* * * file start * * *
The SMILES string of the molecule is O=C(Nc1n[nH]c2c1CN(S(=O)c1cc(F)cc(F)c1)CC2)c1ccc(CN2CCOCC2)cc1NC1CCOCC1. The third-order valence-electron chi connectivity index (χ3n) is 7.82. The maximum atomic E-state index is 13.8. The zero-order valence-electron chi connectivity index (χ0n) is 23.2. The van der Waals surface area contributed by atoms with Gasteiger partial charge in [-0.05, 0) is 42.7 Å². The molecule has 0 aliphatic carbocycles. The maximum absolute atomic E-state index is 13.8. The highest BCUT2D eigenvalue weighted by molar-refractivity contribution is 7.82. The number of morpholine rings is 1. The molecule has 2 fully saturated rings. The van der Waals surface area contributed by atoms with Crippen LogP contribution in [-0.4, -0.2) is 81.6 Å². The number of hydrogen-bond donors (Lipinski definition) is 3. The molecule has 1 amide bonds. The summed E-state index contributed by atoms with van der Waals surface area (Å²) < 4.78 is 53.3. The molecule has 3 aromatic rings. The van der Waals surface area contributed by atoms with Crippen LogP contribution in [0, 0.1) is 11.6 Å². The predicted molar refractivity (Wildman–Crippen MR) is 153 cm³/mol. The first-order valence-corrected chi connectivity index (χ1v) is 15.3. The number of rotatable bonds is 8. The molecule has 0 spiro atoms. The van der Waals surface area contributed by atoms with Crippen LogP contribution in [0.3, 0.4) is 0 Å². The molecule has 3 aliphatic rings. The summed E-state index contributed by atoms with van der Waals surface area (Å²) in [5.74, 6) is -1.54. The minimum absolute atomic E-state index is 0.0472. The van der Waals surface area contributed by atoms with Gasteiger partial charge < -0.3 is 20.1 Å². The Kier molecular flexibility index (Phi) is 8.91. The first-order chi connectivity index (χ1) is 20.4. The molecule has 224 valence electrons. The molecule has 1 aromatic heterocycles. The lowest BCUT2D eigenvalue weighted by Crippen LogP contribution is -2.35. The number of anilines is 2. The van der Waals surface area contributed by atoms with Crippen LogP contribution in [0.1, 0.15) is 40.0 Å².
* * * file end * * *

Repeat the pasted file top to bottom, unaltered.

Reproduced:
The SMILES string of the molecule is O=C(Nc1n[nH]c2c1CN(S(=O)c1cc(F)cc(F)c1)CC2)c1ccc(CN2CCOCC2)cc1NC1CCOCC1. The third-order valence-electron chi connectivity index (χ3n) is 7.82. The maximum atomic E-state index is 13.8. The zero-order valence-electron chi connectivity index (χ0n) is 23.2. The van der Waals surface area contributed by atoms with Gasteiger partial charge in [-0.05, 0) is 42.7 Å². The molecule has 0 aliphatic carbocycles. The maximum absolute atomic E-state index is 13.8. The highest BCUT2D eigenvalue weighted by molar-refractivity contribution is 7.82. The number of morpholine rings is 1. The molecule has 2 fully saturated rings. The van der Waals surface area contributed by atoms with Crippen LogP contribution in [-0.4, -0.2) is 81.6 Å². The number of hydrogen-bond donors (Lipinski definition) is 3. The molecule has 1 amide bonds. The summed E-state index contributed by atoms with van der Waals surface area (Å²) < 4.78 is 53.3. The molecule has 3 aromatic rings. The van der Waals surface area contributed by atoms with Crippen LogP contribution in [0, 0.1) is 11.6 Å². The predicted molar refractivity (Wildman–Crippen MR) is 153 cm³/mol. The first-order valence-corrected chi connectivity index (χ1v) is 15.3. The number of rotatable bonds is 8. The molecule has 0 spiro atoms. The van der Waals surface area contributed by atoms with Crippen LogP contribution in [0.3, 0.4) is 0 Å². The molecule has 3 aliphatic rings. The summed E-state index contributed by atoms with van der Waals surface area (Å²) in [5.74, 6) is -1.54. The minimum absolute atomic E-state index is 0.0472. The van der Waals surface area contributed by atoms with Gasteiger partial charge < -0.3 is 20.1 Å². The Kier molecular flexibility index (Phi) is 8.91. The first-order chi connectivity index (χ1) is 20.4. The molecule has 224 valence electrons. The molecule has 1 aromatic heterocycles. The lowest BCUT2D eigenvalue weighted by Crippen LogP contribution is -2.35. The number of anilines is 2. The van der Waals surface area contributed by atoms with Crippen LogP contribution in [0.1, 0.15) is 40.0 Å².